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    I want to make it clear that I'm trying to highlight differences, not objectively claim one is better than the other. What I'd like to encourage is understanding from both sides, but since I am on one side, I naturally understand it better.

    Quote Originally Posted by substitute View Post
    Yes, I can see that some people do that, though if done properly, you're not specifically looking for evidence just to support it, you're looking for any evidence at all that's connected with it, in order to evaluate it in light of all pros and cons. Though in fact, in my case, usually I don't even have a theory to begin with. I'm not even sure if what I have is a problem. That's the thing... I don't like to even try to define something until I've enough data on it to see where it fits into the bigger picture.
    Sure - I seperated the part you quoted from the rest of my post because that's how I feel (so I kinda answered the question objectively first, then subjectively).

    But this description is the problem. If you don't know what you are looking for, how can you know when you have found it? Is it just when you find something? That doesn't sit well with me I need to know what you are looking for, so that I can then answer it properly - that is, give you data on the topic you want to solve.

    (Illustration: You recently asked about bullying and different personality types in another thread. There is huge amounts of research on bullying now, including a lot on personality influences (though, not much with MBTI, but there never is ) Did you want to know? Or is it just for discussion? Which would feed the theory, which would create more theories to work on? Which is your preference? I could answer your questions on personality and theories in a very dry way, and even explain what the sub-scales show so that you don't have to theorize much. You wouldn't like that, would you...? Yet, that will provide a great deal of data around the problem, but it will be structured and not leave much room for you to theorize inside.)

    I do understand the need to understand something, the drive to gather data, to model it. I'm not that different. But we do have a strong divergence when it comes to defining something. To me, the theory serves as a tool to solve a problem. As above, with the bullying, I know the answer to a high enough degree of confidence that I don't need to theorize. Do you want to reach that point, really? I never feel that NPs do want to, and avoid it at all costs!)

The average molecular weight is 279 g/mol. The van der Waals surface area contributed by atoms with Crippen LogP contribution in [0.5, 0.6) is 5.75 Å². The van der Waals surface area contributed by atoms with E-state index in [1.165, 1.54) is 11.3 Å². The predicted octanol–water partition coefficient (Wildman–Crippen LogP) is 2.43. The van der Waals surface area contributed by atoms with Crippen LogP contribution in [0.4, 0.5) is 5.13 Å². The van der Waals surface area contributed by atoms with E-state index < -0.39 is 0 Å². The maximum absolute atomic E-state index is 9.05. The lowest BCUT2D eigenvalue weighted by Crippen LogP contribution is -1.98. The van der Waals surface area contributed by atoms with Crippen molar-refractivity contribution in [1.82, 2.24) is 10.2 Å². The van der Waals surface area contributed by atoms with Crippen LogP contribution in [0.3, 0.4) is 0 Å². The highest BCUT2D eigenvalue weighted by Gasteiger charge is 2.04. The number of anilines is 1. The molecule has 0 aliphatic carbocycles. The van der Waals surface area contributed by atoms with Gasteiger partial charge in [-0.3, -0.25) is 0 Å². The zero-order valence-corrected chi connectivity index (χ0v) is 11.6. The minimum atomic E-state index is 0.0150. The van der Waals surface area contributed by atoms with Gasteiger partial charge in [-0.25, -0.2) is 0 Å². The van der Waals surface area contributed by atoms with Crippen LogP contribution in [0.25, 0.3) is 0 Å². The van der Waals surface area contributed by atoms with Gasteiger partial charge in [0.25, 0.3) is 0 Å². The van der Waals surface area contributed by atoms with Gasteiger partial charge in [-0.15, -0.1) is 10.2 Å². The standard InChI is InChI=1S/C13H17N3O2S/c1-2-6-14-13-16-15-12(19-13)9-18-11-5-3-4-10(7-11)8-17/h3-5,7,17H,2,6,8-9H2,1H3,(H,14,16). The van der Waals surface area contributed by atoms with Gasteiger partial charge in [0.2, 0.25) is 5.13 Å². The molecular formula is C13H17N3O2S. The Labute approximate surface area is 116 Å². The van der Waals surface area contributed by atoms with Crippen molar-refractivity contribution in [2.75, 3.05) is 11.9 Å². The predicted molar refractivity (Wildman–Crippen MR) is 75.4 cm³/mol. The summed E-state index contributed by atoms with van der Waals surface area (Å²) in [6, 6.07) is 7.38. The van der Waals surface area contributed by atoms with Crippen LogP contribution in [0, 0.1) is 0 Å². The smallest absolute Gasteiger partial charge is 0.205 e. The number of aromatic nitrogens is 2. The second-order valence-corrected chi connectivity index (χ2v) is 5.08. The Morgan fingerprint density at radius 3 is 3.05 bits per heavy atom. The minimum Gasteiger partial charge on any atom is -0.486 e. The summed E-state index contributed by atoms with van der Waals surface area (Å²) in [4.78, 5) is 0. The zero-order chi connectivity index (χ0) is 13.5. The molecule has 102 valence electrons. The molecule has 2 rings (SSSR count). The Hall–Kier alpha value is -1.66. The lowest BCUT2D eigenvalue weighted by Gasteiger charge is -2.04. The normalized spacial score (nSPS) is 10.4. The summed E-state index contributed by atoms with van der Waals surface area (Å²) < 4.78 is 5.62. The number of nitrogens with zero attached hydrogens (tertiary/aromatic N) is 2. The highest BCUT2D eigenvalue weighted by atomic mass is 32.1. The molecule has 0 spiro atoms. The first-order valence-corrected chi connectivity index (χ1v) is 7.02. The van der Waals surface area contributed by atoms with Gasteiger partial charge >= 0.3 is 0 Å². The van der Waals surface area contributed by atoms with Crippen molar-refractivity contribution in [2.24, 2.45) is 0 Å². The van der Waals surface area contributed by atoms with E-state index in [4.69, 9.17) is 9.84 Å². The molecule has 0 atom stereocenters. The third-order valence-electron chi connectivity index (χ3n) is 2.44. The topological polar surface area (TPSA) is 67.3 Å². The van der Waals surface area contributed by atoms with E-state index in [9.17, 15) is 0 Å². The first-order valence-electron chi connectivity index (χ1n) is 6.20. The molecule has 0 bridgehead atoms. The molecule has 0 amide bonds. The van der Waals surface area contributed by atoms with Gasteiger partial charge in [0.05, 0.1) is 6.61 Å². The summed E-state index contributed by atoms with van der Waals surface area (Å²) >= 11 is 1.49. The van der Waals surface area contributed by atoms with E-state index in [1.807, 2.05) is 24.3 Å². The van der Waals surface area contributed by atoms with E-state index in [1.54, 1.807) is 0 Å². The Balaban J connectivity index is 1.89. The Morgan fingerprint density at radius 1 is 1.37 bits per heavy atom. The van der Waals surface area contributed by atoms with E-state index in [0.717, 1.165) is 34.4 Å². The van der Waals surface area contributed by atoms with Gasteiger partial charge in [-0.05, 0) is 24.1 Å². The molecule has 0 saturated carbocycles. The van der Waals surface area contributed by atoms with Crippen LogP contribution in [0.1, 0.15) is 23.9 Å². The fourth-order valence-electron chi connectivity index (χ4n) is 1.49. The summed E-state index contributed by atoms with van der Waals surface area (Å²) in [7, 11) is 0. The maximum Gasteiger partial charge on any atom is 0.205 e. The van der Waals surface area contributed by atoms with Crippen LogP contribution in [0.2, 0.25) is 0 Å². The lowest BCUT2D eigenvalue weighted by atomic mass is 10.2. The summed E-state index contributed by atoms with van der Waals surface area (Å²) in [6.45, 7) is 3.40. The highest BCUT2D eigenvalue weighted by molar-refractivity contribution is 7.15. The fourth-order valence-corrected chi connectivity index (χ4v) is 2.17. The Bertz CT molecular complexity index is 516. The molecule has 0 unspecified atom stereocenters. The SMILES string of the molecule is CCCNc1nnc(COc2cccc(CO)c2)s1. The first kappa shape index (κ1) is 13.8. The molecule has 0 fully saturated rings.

That's the gap we face when we talk. You start theorizing, I see you struggling for an answer, and so I give you an answer. At the same time, I can provide you an answer, and then you'll ask me what it means, and I'll answer "exactly what it says", and I'll get frustrated with your need to find meaning - you'll be thinking about how closed minded I am. Both of our feelings end up being correct - they don't come from being right, but not being able to close the gap. One of us can't be ourselves in that situation.

    Opposing functions (and we) will always be in conflict, in that regard. It probably becomes worse coming from me, who uses Ti like a sledgehammer for any problem (way more than the INTPs ). I will have structure, even if it means I'm going to try building a giantic rib frame for a personal submarine on a whim. My methodology is very well honed, and it doesn't agree with your well honed method. Doesn't mean that we aren't useful to each other, but we might not be useful when we work on the same thing, in the same room!


    That's the thing... many abstract theories ARE useful. You can start out with a "what if?" and then look for ways to find out whether your "what if?" is possible, desired, necessary, etc. all of which would never have happened if you'd insisted that no theorizing was possible without FIRST knowing all those facts.
    Do you consider a theory abstract after it has been validated? I don't.

    "What ifs" are not my strong point, naturally. But this is intentional for me (well, 'I don't regret it intentional'). If you come up with 1000 theories, but only 100 are validated, is it better or worse than me coming up with 100 theories, but 90 being validated.

    What if you assign a low confidence to the validation? (Meaning, you don't really know which of the 100 are actually good?) However, I know that NPs tend to be happy with this, because they don't really think that much of their own theories. I can't afford that luxury - no practical application means the theory doesn't exist (and then, if I need a theory to apply, it has to work, so I need very high confidence.)

    Again, just to avoid making it sound like I'm attacking Ns in general, this is my perspective, and my frustration. Yes, abstractions are useful, but they can't be useful for *me*, now, in my project or life. I can't take an N theory and use it because I can't *trust it*. I need to validate it, but when I validate it, I'm removing the whole N-centric approach.

    Both Ns and Ss reach this point, just in a different order.

    I would say that N theories are useful because of their farther reach, but my general feeling is to never trust an obvious N theory - that is, if I can tell where it came from, it probably isn't refined enough. I'm looking for middle ground between abstract and validated.


    (The other side of this is that many "S" theories are so obvious that there is no point calling them theories. It is all a matter of scale. Too big to be validated isn't useful, too small isn't useful... but inbetween? Perfect.)